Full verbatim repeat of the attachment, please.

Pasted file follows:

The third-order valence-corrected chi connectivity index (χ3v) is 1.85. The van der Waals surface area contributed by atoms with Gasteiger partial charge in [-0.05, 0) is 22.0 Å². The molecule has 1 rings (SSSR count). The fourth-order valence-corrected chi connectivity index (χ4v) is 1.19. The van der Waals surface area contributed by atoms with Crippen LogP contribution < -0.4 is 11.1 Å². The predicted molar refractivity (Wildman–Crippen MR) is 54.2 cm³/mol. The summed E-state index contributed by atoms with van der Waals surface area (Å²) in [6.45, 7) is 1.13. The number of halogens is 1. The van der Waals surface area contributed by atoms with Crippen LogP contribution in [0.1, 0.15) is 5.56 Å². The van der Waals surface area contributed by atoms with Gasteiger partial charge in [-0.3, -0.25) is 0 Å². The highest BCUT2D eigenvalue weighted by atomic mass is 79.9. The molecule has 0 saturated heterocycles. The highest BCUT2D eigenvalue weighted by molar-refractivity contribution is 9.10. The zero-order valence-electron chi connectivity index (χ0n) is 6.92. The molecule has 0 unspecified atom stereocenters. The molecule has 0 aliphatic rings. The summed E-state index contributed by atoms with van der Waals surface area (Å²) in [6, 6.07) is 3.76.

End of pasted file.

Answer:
The third-order valence-corrected chi connectivity index (χ3v) is 1.85. The van der Waals surface area contributed by atoms with Gasteiger partial charge in [-0.05, 0) is 22.0 Å². The molecule has 1 rings (SSSR count). The fourth-order valence-corrected chi connectivity index (χ4v) is 1.19. The van der Waals surface area contributed by atoms with Crippen LogP contribution < -0.4 is 11.1 Å². The predicted molar refractivity (Wildman–Crippen MR) is 54.2 cm³/mol. The summed E-state index contributed by atoms with van der Waals surface area (Å²) in [6.45, 7) is 1.13. The number of halogens is 1. The van der Waals surface area contributed by atoms with Crippen LogP contribution in [0.1, 0.15) is 5.56 Å². The van der Waals surface area contributed by atoms with Gasteiger partial charge in [-0.3, -0.25) is 0 Å². The highest BCUT2D eigenvalue weighted by atomic mass is 79.9. The molecule has 0 saturated heterocycles. The highest BCUT2D eigenvalue weighted by molar-refractivity contribution is 9.10. The zero-order valence-electron chi connectivity index (χ0n) is 6.92. The molecule has 0 unspecified atom stereocenters. The molecule has 0 aliphatic rings. The summed E-state index contributed by atoms with van der Waals surface area (Å²) in [6, 6.07) is 3.76.